A District Court judge has made permanent a temporary restraining order sought by county officials earlier this month over a series of contract proposals that would have provided golden parachutes for top Town of Pahrump staff members.
Judge Kimberly Wanker issued the order on Wednesday. It states in part: “The Town Board of the Unincorporated Town of Pahrump, it (sic) officers, agents, employees and attorneys, and those persons in active concert or participation with them are hereby restricted and restrained from entering into and approving any employment contracts by or on behalf of the Town of Pahrump that have any legal force or effect beyond the date of dissolution of the elected town board form of government to occur on midnight, January 5, 2015.”
On Aug. 12, the town board’s agenda contained an item proposing new contracts for five top town staffers. Provisions of those contracts included items such as a nine-month lump sum severance payment upon termination, nine months of health insurance coverage and nine months of additional coverage through COBRA. Also, the proposed contracts were all auto-renewing, essentially becoming perpetual employment contracts as long as the employees received positive work reviews.
The five contracts were for Arlene Ledbetter, the town’s tourism director, Human Resources Director Terry Bostwick, Town Manager Susan Holecheck — curiously, she agreed to a new employment contract with a nice raise in salary just last September — Matt Luis, buildings and grounds manager, as well as Pahrump Valley Fire and Rescue Services Chief Scott Lewis. Ledbetter, Bostwick and Holecheck were to receive two-year deals, while Lewis and Luis were to receive new benefits as part of their perpetually-renewing, five-year contracts.
Michael Sullivan, the town’s finance director, was not to receive a new contract, but it was learned during a court hearing last week that he has an employment agreement that isn’t set to expire until 2020.
Wanker blasted the town in her order, characterizing the contracts she saw as “poorly drafted, contain unenforceable provisions and are replete with golden parachute provisions.”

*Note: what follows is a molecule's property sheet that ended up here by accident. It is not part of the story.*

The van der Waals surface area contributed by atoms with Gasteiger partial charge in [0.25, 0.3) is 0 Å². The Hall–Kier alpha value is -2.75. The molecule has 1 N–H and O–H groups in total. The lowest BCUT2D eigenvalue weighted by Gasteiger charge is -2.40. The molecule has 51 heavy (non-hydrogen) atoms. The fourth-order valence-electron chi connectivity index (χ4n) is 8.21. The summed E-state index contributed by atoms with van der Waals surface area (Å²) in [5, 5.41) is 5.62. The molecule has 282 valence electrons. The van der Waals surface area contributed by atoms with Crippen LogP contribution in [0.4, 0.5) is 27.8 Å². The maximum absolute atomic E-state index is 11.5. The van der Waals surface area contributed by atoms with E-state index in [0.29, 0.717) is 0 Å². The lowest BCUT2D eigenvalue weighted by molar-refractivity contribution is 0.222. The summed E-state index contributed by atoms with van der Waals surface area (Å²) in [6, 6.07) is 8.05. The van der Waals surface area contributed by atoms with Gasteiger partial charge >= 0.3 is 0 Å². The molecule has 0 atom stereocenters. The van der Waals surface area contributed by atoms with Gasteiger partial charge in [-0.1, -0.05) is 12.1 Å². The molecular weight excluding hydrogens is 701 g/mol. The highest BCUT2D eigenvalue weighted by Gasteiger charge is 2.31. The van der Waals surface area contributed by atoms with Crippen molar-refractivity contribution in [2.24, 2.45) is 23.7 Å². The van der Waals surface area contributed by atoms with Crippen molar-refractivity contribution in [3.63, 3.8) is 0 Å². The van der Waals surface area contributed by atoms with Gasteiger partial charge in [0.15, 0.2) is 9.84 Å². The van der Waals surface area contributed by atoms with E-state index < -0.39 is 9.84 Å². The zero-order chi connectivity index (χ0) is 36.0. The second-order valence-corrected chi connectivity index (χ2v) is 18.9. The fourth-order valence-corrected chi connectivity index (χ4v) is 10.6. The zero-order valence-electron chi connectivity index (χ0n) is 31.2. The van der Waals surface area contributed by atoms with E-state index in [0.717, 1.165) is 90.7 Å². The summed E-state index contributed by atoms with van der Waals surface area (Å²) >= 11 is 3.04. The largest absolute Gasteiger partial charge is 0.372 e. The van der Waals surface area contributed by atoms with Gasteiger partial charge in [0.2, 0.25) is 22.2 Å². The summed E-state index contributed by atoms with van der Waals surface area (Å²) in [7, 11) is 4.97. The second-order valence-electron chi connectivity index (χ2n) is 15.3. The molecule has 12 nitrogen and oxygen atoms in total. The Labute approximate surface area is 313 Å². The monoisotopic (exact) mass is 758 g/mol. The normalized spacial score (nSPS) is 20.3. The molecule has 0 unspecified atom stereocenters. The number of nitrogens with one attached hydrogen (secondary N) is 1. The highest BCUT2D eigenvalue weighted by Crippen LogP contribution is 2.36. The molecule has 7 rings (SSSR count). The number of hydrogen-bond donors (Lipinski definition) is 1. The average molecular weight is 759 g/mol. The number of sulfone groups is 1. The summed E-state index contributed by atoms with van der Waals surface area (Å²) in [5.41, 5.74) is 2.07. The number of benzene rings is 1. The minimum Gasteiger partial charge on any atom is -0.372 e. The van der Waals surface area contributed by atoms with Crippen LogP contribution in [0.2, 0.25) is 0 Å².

At the time of last week’s court hearing on the matter, Town Manager Susan Holecheck said the contracts were being brought to the attention of the town board because she suspected the town was open to claims of gender discrimination. Wanker wasn’t buying that argument. In her order she says the contract, far from easing discrimination, created it.
The town offered other arguments to stave off the injunction, including that since the contracts were not voted upon, there was no harm created from which the county could legally seek relief. Wanker disagreed.
“One cannot seriously argue that Nye County will not be irreparably harmed if it is saddled with 5 perpetually renewable employment contracts,” she wrote in her order.
District Attorney Brian Kunzi, who argued for the injunction on behalf of the county commissioners, alluded during the hearing that he was moving forward with additional actions based on what he was learning about the town’s employment agreements. Sources tell the Pahrump Valley Times that the county may attempt to void all town contracts leading up to the takeover of town governance in January.
Sources have also repeatedly told the newspaper that the town takeover will likely not result in any immediate layoffs of town staffers, though Holecheck’s future is now less certain. What concerned county officials most about the proposals was that the contracts could have prevented the county from shuffling department heads into new jobs once the takeover occurs. In fact, the only immediate change, sources say, will be that the town board will vanish and the county commission will take over its duties.
Kunzi was not available for comment Thursday. Holecheck said she had not seen the order and so was not prepared to comment.
Bret Meich, the town’s contract legal counsel, was on vacation and unaware of the order’s contents and so declined to comment as well.
During the hearing last week, Meich said the town wanted to keep its legal options open, alluding to the possibility the town may take its case to a higher court for review.